Toronto-based animal welfare advocacy group Zoocheck Canada is contesting a statement made at last week's City Council meeting by a representative of Canada’s Accredited Zoos and Aquariums (CAZA).
As SooToday reported on Feb. 7, Dr. Andrew Lentini, chair of CAZA's ethics and compliance committee, described ZooCheck as "an anti-zoo organization funded for the sole purpose of advocating shutting down zoos."
Dr. Lentini is also curator of reptiles and amphibians at Metro Toronto Zoo.
Julie Woodyer, campaigns director for Toronto-cased Zoocheck Canada, sent us a letter to the editor, arguing that her organization isn't anti-zoo because it works with zoos on animal relocations.
Zoocheck has offered to move carnivores from the Sault's controversial Spruce Haven Nature Park to accredited sanctuaries at no cost to the city or zoo owners.
Next week, Sault Ste. Marie City Council is expected to vote on a new bylaw that would outlaw zoos, giving facility owners six months to wind down their operations.
Ward 1 Councillor Steve Butland and Ward 2's Susan Myers will argue that Spruce Haven should be granted a 'grandfather' exemption to allow "the natural demise of the aging animals currently at the park."
The zoo's owners are committed to winding down operations without accepting any new animals.
Zoocheck's Woodyer is expected to travel to the Sault to address the meeting.
Next week's meeting will be livestreamed on SooToday starting at 4:30 p.m. on Tuesday, Feb. 20.
The following is the full text of Zoocheck's letter to SooToday:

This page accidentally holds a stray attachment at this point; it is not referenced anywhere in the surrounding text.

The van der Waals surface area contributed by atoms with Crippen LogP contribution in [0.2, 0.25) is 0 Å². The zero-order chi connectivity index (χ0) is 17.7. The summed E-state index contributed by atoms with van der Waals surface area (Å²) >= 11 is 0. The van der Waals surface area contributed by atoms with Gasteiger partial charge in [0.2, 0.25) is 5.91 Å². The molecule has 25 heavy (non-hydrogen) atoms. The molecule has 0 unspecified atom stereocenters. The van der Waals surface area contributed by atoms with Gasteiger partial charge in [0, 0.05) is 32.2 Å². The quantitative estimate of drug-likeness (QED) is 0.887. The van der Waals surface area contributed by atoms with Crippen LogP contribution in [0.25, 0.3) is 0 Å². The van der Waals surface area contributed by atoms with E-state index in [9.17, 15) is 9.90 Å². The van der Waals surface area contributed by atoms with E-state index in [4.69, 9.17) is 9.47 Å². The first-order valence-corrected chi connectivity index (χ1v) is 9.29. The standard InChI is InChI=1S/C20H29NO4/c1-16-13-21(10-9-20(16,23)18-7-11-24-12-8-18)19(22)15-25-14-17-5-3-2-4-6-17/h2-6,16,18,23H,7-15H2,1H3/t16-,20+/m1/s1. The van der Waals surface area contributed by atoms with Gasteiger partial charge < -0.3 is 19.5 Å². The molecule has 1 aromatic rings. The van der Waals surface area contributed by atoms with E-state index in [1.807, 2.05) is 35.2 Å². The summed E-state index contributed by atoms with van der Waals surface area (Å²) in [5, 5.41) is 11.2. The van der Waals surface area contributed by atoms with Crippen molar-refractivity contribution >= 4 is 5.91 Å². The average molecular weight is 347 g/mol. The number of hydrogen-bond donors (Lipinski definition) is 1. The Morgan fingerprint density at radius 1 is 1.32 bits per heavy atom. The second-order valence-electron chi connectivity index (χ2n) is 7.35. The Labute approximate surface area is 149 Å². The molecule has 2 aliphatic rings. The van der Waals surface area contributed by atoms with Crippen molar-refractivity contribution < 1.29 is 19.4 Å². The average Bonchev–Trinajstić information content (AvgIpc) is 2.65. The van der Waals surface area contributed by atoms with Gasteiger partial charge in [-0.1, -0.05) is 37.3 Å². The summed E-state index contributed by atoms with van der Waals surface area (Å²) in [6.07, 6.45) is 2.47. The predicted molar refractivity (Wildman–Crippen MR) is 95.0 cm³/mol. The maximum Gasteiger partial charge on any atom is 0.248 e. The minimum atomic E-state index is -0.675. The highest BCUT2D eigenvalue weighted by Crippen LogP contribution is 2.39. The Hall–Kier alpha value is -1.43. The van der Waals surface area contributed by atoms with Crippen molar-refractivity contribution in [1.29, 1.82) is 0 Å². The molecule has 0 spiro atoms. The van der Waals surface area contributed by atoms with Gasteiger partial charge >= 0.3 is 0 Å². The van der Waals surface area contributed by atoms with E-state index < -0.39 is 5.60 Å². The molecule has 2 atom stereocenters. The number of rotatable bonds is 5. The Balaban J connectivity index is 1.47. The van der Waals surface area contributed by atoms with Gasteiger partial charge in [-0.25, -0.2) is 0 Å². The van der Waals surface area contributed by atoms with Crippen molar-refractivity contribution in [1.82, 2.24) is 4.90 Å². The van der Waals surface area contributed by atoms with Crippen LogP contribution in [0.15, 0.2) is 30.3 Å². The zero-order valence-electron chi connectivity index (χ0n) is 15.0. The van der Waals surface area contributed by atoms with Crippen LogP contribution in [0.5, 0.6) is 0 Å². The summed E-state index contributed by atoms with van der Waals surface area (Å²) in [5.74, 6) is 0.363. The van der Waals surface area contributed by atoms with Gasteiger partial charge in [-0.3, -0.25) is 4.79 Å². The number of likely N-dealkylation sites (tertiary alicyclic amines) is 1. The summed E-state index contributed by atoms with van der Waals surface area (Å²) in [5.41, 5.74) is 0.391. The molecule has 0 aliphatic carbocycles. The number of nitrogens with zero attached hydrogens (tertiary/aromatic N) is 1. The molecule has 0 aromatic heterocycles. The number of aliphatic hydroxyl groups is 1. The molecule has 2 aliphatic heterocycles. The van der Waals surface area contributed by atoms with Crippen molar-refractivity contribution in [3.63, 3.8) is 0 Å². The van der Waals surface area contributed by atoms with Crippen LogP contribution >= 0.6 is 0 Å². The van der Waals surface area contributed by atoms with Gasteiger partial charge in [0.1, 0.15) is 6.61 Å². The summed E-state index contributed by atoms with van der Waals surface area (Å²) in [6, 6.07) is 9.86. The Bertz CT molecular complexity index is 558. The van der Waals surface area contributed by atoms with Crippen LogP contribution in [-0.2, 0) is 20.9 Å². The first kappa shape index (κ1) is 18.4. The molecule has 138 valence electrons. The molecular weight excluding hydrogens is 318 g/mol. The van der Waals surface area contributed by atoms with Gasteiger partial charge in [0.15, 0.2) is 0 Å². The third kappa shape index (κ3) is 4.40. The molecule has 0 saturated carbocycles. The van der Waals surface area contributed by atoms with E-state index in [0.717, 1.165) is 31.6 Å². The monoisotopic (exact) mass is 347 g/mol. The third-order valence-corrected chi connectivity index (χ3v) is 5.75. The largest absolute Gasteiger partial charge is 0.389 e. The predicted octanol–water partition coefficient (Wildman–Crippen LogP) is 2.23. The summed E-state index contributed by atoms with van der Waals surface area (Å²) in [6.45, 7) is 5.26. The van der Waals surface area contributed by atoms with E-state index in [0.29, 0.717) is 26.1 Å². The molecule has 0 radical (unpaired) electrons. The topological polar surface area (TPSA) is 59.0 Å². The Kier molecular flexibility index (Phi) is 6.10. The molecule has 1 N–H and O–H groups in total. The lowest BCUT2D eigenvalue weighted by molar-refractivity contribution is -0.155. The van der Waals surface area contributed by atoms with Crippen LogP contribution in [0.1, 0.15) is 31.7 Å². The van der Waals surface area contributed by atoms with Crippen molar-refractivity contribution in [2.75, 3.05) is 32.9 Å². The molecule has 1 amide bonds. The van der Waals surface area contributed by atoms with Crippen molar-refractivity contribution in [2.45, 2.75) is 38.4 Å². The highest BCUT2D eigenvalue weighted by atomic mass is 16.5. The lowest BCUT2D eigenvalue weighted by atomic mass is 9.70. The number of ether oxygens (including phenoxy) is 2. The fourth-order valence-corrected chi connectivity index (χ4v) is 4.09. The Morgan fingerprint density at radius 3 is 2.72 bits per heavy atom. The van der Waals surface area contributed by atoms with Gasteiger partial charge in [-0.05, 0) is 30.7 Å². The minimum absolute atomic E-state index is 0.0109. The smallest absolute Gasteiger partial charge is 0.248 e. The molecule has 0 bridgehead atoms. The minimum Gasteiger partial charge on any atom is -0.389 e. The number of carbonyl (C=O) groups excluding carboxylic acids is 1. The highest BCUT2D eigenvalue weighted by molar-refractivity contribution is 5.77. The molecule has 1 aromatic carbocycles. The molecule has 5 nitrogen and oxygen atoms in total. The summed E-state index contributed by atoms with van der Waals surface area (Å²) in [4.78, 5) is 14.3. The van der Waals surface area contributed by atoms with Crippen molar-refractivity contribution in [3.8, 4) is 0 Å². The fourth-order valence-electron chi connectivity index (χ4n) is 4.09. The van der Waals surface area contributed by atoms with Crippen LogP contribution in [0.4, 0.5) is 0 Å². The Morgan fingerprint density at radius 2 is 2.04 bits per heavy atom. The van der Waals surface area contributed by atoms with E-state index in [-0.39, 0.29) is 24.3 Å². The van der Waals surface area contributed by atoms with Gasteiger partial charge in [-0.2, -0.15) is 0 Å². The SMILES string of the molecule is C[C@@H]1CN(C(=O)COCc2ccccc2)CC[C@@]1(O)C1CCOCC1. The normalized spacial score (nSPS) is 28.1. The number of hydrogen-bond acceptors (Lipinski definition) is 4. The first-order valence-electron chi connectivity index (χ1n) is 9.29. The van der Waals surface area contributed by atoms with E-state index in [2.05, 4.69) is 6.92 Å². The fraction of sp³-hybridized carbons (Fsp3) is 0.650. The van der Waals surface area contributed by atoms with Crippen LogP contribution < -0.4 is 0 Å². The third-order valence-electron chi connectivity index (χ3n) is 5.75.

New animal control bylaw an opportunity for animals and residents of Sault Ste. Marie
During the past few months, Sault Ste. Marie City Council has deliberated on the city’s animal control bylaw and the keeping of wildlife in captivity.
During this time, a number of erroneous statements and claims have been made that we would like to correct.
We also want to take this opportunity to point out that this entire debate has the potential to lead to a very positive outcome that benefits everyone involved.
As one of Canada’s leading wildlife protection organizations and the only one specifically focused on wildlife in captivity, Zoocheck has led the fight to improve the lives of captive wildlife, protect human health and safety and conserve wildlife in the wild for more than 33 years.
During that time, we have worked with a wide variety of collaborating partners including independent experts, other organizations, sanctuaries, zoos, members of the media and representatives of government.
Since a great deal of our work on zoos in Canada has focused on reform and regulation, and because many of our campaigns have been conducted in collaboration with zoos or members of the zoo industry, we are extremely surprised that anyone would erroneously label Zoocheck as an anti-zoo organization.
They clearly haven’t done their research because we routinely work with zoos.